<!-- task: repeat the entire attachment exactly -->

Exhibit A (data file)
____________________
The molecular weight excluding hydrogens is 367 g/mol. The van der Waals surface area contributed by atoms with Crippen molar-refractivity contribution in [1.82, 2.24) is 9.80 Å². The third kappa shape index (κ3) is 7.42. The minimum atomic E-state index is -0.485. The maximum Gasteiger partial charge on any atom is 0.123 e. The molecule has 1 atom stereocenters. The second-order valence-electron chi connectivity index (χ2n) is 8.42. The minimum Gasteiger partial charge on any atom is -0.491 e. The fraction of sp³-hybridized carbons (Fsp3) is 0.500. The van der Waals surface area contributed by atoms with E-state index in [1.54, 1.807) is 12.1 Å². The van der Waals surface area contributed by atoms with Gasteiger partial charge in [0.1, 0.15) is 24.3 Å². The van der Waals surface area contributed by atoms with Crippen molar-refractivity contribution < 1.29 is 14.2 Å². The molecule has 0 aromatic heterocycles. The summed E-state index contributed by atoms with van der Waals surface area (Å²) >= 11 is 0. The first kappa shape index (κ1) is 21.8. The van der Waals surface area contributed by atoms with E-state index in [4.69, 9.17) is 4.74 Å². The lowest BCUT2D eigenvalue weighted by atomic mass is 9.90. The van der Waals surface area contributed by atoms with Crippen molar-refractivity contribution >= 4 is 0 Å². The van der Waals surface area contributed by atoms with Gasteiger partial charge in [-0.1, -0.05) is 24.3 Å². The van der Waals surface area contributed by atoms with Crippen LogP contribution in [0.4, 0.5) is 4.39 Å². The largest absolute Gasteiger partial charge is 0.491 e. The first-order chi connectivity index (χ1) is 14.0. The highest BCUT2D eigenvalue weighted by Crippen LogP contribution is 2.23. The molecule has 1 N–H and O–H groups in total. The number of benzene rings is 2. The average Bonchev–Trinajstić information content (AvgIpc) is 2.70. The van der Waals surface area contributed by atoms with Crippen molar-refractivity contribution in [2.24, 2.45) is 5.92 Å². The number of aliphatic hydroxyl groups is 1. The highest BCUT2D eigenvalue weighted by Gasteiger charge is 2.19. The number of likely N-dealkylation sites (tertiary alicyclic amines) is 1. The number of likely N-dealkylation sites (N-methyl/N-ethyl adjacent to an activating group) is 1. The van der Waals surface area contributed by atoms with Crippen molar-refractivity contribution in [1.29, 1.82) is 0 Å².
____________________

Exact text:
The molecular weight excluding hydrogens is 367 g/mol. The van der Waals surface area contributed by atoms with Crippen molar-refractivity contribution in [1.82, 2.24) is 9.80 Å². The third kappa shape index (κ3) is 7.42. The minimum atomic E-state index is -0.485. The maximum Gasteiger partial charge on any atom is 0.123 e. The molecule has 1 atom stereocenters. The second-order valence-electron chi connectivity index (χ2n) is 8.42. The minimum Gasteiger partial charge on any atom is -0.491 e. The fraction of sp³-hybridized carbons (Fsp3) is 0.500. The van der Waals surface area contributed by atoms with E-state index in [1.54, 1.807) is 12.1 Å². The van der Waals surface area contributed by atoms with Gasteiger partial charge in [0.1, 0.15) is 24.3 Å². The van der Waals surface area contributed by atoms with Crippen molar-refractivity contribution < 1.29 is 14.2 Å². The molecule has 0 aromatic heterocycles. The summed E-state index contributed by atoms with van der Waals surface area (Å²) >= 11 is 0. The first kappa shape index (κ1) is 21.8. The van der Waals surface area contributed by atoms with E-state index in [4.69, 9.17) is 4.74 Å². The lowest BCUT2D eigenvalue weighted by atomic mass is 9.90. The van der Waals surface area contributed by atoms with Crippen molar-refractivity contribution >= 4 is 0 Å². The van der Waals surface area contributed by atoms with Gasteiger partial charge in [-0.1, -0.05) is 24.3 Å². The van der Waals surface area contributed by atoms with Crippen LogP contribution in [0.4, 0.5) is 4.39 Å². The largest absolute Gasteiger partial charge is 0.491 e. The first-order chi connectivity index (χ1) is 14.0. The highest BCUT2D eigenvalue weighted by Crippen LogP contribution is 2.23. The molecule has 1 N–H and O–H groups in total. The number of benzene rings is 2. The average Bonchev–Trinajstić information content (AvgIpc) is 2.70. The van der Waals surface area contributed by atoms with Crippen molar-refractivity contribution in [2.24, 2.45) is 5.92 Å². The number of aliphatic hydroxyl groups is 1. The highest BCUT2D eigenvalue weighted by Gasteiger charge is 2.19. The number of likely N-dealkylation sites (tertiary alicyclic amines) is 1. The number of likely N-dealkylation sites (N-methyl/N-ethyl adjacent to an activating group) is 1. The van der Waals surface area contributed by atoms with Crippen molar-refractivity contribution in [1.29, 1.82) is 0 Å².